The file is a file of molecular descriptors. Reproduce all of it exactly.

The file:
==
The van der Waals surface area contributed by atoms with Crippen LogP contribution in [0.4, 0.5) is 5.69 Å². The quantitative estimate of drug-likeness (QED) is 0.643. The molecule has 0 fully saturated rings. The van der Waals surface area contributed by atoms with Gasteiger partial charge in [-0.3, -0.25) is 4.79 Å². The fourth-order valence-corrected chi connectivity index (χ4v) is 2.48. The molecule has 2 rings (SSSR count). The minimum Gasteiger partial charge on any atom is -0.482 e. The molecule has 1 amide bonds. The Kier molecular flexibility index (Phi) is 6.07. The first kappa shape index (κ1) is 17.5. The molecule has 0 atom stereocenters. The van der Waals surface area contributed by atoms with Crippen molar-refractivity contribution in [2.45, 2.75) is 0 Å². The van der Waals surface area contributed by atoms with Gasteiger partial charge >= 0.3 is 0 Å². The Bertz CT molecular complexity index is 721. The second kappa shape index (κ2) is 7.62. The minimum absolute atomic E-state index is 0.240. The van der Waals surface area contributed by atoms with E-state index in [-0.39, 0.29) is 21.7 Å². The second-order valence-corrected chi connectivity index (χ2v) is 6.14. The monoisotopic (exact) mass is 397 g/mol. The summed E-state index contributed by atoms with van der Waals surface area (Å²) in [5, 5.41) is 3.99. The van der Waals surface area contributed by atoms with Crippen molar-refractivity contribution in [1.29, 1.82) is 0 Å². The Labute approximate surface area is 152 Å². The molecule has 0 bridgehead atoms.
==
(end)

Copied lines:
The van der Waals surface area contributed by atoms with Crippen LogP contribution in [0.4, 0.5) is 5.69 Å². The quantitative estimate of drug-likeness (QED) is 0.643. The molecule has 0 fully saturated rings. The van der Waals surface area contributed by atoms with Gasteiger partial charge in [-0.3, -0.25) is 4.79 Å². The fourth-order valence-corrected chi connectivity index (χ4v) is 2.48. The molecule has 2 rings (SSSR count). The minimum Gasteiger partial charge on any atom is -0.482 e. The molecule has 1 amide bonds. The Kier molecular flexibility index (Phi) is 6.07. The first kappa shape index (κ1) is 17.5. The molecule has 0 atom stereocenters. The van der Waals surface area contributed by atoms with Crippen molar-refractivity contribution in [2.45, 2.75) is 0 Å². The van der Waals surface area contributed by atoms with Gasteiger partial charge >= 0.3 is 0 Å². The Bertz CT molecular complexity index is 721. The second kappa shape index (κ2) is 7.62. The minimum absolute atomic E-state index is 0.240. The van der Waals surface area contributed by atoms with E-state index in [-0.39, 0.29) is 21.7 Å². The second-order valence-corrected chi connectivity index (χ2v) is 6.14. The monoisotopic (exact) mass is 397 g/mol. The summed E-state index contributed by atoms with van der Waals surface area (Å²) in [5, 5.41) is 3.99. The van der Waals surface area contributed by atoms with Crippen molar-refractivity contribution in [1.29, 1.82) is 0 Å². The Labute approximate surface area is 152 Å². The molecule has 0 bridgehead atoms.